C Programming Language, Paperback Book
4.5 out of 5 (14 ratings)


This book is meant to help the reader learn how to program in C.

It is the definitive reference guide, now in a second edition.

Although the first edition was written in 1978, it continues to be a worldwide best-seller.

This second edition brings the classic original up to date to include the ANSI standard.

From the Preface: We have tried to retain the brevity of the first edition.

C is not a big language, and it is not well served by a big book.

We have improved the exposition of critical features, such as pointers, that are central to C programming.

We have refined the original examples, and have added new examples in several chapters.

For instance, the treatment of complicated declarations is augmented by programs that convert declarations into words and vice versa.

As before, all examples have been tested directly from the text, which is in machine-readable form.

As we said in the first preface to the first edition, C "wears well as one's experience with it grows." With a decade more experience, we still feel that way.

We hope that this book will help you to learn C and use it well.


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Showing 1 - 5 of 14 reviews.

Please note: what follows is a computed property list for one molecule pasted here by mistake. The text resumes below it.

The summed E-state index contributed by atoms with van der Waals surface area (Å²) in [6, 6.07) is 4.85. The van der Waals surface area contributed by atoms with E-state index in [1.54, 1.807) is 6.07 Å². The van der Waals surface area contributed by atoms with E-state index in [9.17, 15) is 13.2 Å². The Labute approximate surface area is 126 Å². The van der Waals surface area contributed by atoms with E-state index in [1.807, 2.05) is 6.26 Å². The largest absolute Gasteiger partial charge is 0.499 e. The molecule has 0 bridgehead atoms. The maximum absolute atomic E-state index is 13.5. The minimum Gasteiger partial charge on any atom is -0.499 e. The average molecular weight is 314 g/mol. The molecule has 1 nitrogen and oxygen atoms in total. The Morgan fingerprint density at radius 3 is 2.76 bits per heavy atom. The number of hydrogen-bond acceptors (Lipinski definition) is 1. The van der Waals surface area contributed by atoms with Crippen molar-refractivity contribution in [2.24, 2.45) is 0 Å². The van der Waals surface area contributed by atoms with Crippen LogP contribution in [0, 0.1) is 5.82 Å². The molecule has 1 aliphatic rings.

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the only book on C you'll ever need

Review by

Wonderful. Rare programming book that can be enjoyed away from a terminal^h^h^h^h^h^h^h^hcomputer. Reads as if written by humans -- also rare in this genre.

Review by

K&R is the archetype of a programming language book written for programmers. (I'm tempted to say "also for non-programmer UNIX geeks", but in some sense there is no such thing.) For best results, combine this classic with Kernighan's & Pike's The UNIX Programming Environment. [2008-04-26]

Review by

This is a classic in the field and an essential resource for the library of anyone using C or a language derived from C.

Review by

With scripting languages replacing C as the easiest entry into the programming world, that big blue-on-white sans-serif C may not be as iconic as it once was, but as a place to get started with the C language there are still no better books than this one. K&amp;R is admirably terse and clear—it's the <i>Strunk and White</i> of computer programming.

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